Key findings of the New Zealand Health Survey
The report ‘The Health of New Zealand Adults 2011/12’ presents key findings about adults’ health and access to health services in 2011/12. These statistics come from the New Zealand Health Survey.
You can download the report and data tables from the Downloads section of this page. Results are available by sex, age group, ethnic group and neighbourhood deprivation.
These statistics are supplemented by the Regional results from the 2011-2012 New Zealand Health Survey
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Overview of key findings
This section summarises key findings from the report, for the following topics:
- health behaviours and risk factors
- health status and conditions
- use of primary health care
- unmet need for health care
- oral health.
- Most adults (89%) report that they have excellent, very good or good health.
- The smoking rate is decreasing, although not in all groups.
Areas for improvement
- The obesity rate continues to increase.
- Although most adults can access health care when they need to, one in four had an unmet need for primary health care in the past year.
- Groups with poorer health and more unmet need for health care included: Māori, Pacific, and adults living in more deprived areas.
Smoking rates continue to decrease
- 18% of adults were current smokers in 2011/12, down from 20% in 2006/07.
- The youth smoking rate dropped from 14% to 6% in the past 5 years.
- No change was seen in the Māori smoking rate (41%).
Obesity levels have increased
- 28% of adults were obese in 2011/12 - about one million adults.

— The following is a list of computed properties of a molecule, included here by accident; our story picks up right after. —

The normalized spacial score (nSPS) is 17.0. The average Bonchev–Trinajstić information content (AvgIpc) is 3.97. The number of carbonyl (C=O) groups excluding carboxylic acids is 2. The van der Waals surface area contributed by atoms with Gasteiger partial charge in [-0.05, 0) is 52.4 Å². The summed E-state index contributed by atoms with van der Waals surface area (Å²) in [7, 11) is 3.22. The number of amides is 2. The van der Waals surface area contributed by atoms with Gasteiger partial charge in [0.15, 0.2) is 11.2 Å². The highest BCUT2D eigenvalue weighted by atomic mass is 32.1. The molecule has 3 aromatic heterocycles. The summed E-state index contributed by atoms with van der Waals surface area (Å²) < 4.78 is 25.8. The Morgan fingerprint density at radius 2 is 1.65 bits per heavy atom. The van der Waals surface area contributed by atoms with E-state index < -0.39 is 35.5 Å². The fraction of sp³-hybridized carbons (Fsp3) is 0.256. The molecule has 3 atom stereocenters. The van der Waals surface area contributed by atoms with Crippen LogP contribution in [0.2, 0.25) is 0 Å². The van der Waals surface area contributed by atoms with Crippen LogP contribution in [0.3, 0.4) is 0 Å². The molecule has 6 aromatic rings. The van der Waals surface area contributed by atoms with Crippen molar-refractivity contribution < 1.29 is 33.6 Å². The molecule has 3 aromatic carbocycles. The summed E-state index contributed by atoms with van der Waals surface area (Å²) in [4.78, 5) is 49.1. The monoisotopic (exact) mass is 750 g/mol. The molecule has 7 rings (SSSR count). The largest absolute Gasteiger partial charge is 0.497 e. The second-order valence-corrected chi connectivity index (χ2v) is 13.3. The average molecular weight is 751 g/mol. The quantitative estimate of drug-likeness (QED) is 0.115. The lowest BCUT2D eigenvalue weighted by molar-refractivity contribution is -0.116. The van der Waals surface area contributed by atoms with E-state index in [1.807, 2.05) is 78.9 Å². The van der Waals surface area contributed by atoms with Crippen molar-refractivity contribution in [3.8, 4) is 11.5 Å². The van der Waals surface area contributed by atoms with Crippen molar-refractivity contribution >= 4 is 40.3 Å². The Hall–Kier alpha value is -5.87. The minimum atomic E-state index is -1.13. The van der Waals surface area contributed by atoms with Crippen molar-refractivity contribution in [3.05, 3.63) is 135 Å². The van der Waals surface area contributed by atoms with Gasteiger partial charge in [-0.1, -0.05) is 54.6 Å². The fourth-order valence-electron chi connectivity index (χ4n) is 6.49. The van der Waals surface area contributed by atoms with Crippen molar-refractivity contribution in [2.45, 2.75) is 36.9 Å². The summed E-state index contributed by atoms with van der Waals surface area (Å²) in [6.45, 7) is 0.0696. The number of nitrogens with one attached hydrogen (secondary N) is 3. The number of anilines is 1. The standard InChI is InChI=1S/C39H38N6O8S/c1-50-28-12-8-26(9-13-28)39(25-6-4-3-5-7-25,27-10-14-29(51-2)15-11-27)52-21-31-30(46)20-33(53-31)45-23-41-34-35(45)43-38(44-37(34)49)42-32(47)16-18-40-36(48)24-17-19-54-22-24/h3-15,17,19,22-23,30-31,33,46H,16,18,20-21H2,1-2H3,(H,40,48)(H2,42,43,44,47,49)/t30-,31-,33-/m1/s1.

- The obesity rate has increased since 2006/07 (26%).
Most adults report being in good health
- 89% of adults reported that they are in good health.
Cardiovascular conditions affect some New Zealand adults
- 16% of adults take medication for high blood pressure.
- 10% of adults take medication for high cholesterol.
- 5% of adults have been diagnosed with ischaemic heart disease.
- 2% of adults have had a stroke and survived.
The diabetes rate is slowly increasing over time
- 5% of adults (almost 200,000 adults) have been diagnosed with diabetes. The diabetes rate has slowly increased over the past 15 years.
Mental health disorders are common
- 16% of adults have been diagnosed with depression, anxiety disorder and/or bipolar disordered. This rate has increased since 2006/07.
- 6% of adults had experienced psychological (mental) distress in the past four weeks. This rate has decreased since 2006/07.
Asthma, arthritis and chronic pain each affect more than one in ten NZ adults
- 11% of adults take medication for asthma.
- 15% of adults have been diagnosed with arthritis.
- 16% of adults report having chronic pain.
Most adults have visited a GP in the past 12 months
- 78% of adults visited a GP in the past 12 months. This rate was lower than in 2006/07.
- 31% of adults visited a practice nurse without seeing a GP at the same time in the past 12 months.
- 13% of adults visited an after-hours medical centre in the past 12 months.
Most adults were able to access health care
- However, 27% of adults had an unmet need for primary health care in the past 12 months. The most common causes of this unmet need were that people:
- were unable to get an appointment at their usual medical centre within 24 hours (16%)
- did not visit a GP due to the cost (14%)
- did not visit an after-hours medical centre due to the cost (7%).
- Unmet need is more common among Māori, Pacific adults and people living in more deprived areas.
Fewer adults were unable to get an appointment within 24 hours than in 2006/07
- 16% of adults were unable to get an appointment at their usual medical centre within 24 hours in the past 12 months. This rate dropped from 18% in 2006/07.
Many prescriptions are left unfilled due to cost
- 8% of adults did not collect one or more prescription items due to cost, in the past 12 months. This affected about 267,000 adults.
One in two adults had a dental visit in the past 12 months
- 49% of adults (who still have natural teeth) had a dental visit in the past 12 months. This dropped from 52% in 2006/07.
- 8% of adults (270,000 adults) had a tooth removed due to decay, infection, abscess or gum infection, in the past 12 months.